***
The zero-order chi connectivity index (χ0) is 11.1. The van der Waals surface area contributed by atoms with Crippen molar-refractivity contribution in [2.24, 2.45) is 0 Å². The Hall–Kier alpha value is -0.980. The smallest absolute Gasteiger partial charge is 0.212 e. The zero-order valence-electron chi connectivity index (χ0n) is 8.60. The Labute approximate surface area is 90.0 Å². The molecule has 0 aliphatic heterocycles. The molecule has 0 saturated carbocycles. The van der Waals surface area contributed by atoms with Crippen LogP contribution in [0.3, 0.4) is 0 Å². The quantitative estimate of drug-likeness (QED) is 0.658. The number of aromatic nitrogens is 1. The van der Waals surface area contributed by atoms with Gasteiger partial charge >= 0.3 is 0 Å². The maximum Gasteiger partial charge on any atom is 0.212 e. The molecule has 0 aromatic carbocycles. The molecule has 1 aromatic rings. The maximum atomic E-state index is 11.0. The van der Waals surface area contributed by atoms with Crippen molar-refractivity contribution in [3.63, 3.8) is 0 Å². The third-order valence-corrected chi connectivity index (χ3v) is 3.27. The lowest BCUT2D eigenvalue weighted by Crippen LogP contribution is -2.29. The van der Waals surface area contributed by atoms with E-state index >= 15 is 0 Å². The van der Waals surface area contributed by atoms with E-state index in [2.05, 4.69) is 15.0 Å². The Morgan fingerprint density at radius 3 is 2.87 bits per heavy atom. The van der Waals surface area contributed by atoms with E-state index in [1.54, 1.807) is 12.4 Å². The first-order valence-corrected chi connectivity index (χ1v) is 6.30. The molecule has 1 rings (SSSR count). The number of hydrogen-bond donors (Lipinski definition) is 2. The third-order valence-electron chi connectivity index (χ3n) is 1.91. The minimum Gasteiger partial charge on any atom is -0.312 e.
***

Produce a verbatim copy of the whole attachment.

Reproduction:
The zero-order chi connectivity index (χ0) is 11.1. The van der Waals surface area contributed by atoms with Crippen molar-refractivity contribution in [2.24, 2.45) is 0 Å². The Hall–Kier alpha value is -0.980. The smallest absolute Gasteiger partial charge is 0.212 e. The zero-order valence-electron chi connectivity index (χ0n) is 8.60. The Labute approximate surface area is 90.0 Å². The molecule has 0 aliphatic heterocycles. The molecule has 0 saturated carbocycles. The van der Waals surface area contributed by atoms with Crippen LogP contribution in [0.3, 0.4) is 0 Å². The quantitative estimate of drug-likeness (QED) is 0.658. The number of aromatic nitrogens is 1. The van der Waals surface area contributed by atoms with Gasteiger partial charge >= 0.3 is 0 Å². The maximum Gasteiger partial charge on any atom is 0.212 e. The molecule has 0 aromatic carbocycles. The molecule has 1 aromatic rings. The maximum atomic E-state index is 11.0. The van der Waals surface area contributed by atoms with Crippen molar-refractivity contribution in [3.63, 3.8) is 0 Å². The third-order valence-corrected chi connectivity index (χ3v) is 3.27. The lowest BCUT2D eigenvalue weighted by Crippen LogP contribution is -2.29. The van der Waals surface area contributed by atoms with E-state index >= 15 is 0 Å². The van der Waals surface area contributed by atoms with E-state index in [2.05, 4.69) is 15.0 Å². The Morgan fingerprint density at radius 3 is 2.87 bits per heavy atom. The van der Waals surface area contributed by atoms with E-state index in [1.54, 1.807) is 12.4 Å². The first-order valence-corrected chi connectivity index (χ1v) is 6.30. The molecule has 1 rings (SSSR count). The number of hydrogen-bond donors (Lipinski definition) is 2. The third-order valence-electron chi connectivity index (χ3n) is 1.91. The minimum Gasteiger partial charge on any atom is -0.312 e.